There are certain questions that a board should ask itself about who this super is, and what tasks he or she should be performing, according to Ellen Hirsch de Haan, an HOA and condo attorney with the firm Wetherington Hamilton in Tampa, Florida. “Does the person need any licenses or specialized training to do the job? If so, the board will need copies of those licenses, and documentation of any training. What is the scope of all of his or her duties and tasks? That needs to be specifically spelled out in a thorough job description. Does this person have the authority to spend money? If so, with whose approval, and how much? Were they fired from any prior jobs? Will they be supervising staff? If so, they should have human resources training regarding discrimination and harassment. Will they be interacting with the residents? Are there any circumstances in which the super would be inside a home or otherwise on private property? What are those circumstances, and what are the rules of engagement?”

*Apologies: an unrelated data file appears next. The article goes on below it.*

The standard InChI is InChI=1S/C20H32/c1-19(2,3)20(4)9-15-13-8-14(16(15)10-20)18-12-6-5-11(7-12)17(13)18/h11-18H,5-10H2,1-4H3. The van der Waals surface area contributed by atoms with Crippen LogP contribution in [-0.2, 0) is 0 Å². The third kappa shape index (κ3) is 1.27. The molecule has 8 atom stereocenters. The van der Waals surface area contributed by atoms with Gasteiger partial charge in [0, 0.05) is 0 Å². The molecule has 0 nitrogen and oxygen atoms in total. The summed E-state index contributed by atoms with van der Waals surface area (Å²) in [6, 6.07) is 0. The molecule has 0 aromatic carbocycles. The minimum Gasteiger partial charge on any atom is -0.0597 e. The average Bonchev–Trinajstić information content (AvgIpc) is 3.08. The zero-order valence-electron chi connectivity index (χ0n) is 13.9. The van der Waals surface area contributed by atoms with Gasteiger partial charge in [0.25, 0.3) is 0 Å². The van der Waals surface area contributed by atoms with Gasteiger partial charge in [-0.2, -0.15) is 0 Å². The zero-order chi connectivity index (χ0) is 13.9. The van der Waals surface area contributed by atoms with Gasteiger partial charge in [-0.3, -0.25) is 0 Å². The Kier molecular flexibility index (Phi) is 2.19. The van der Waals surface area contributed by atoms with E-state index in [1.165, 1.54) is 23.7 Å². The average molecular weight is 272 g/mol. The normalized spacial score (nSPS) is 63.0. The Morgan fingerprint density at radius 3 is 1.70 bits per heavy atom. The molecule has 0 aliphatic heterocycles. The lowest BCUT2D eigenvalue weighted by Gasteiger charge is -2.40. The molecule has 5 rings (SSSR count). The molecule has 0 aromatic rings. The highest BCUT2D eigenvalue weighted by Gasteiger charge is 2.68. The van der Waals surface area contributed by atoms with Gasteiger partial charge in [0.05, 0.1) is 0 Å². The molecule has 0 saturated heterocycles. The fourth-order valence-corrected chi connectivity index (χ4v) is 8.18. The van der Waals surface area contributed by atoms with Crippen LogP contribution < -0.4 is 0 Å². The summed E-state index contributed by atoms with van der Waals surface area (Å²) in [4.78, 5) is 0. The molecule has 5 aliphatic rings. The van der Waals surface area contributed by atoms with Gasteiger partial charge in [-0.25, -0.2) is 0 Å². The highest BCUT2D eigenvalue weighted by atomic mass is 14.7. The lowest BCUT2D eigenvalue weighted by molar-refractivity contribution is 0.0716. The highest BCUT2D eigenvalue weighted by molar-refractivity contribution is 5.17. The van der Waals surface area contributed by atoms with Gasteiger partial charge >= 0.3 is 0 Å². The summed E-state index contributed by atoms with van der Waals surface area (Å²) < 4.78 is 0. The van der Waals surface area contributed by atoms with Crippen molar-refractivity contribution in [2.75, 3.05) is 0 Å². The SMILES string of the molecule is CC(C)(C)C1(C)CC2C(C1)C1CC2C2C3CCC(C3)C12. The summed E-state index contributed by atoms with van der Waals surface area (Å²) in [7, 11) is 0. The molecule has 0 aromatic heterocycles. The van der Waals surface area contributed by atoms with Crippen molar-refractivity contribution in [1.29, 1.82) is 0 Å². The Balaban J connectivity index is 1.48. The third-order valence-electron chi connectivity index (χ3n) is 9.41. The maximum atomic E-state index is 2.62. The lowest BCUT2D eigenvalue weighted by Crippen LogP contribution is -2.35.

And of course, there are things that a super should not be expected to do —and those tasks are best bid out to an appropriate contractor. “Our maintenance needs would be primarily addressed through a contracted engineering firm, who would compose the project specifications, send them to interested companies, and then review and refer the best choice,” explains Raymond Barnes, community manager of The Ponds in Monroe Township, New Jersey. There are some things that are just outside the super’s job description, and identifying those is the responsibility of the board!
Hirsch de Haan also strongly recommends that boards “be sure that the association attorney assists in creating a comprehensive contract which covers not only the job requirements, but also salary, performance reviews (how frequently, and by whom), vacation and personal time, holiday hours, overtime, term of contract, and conditions of termination with and without cause.”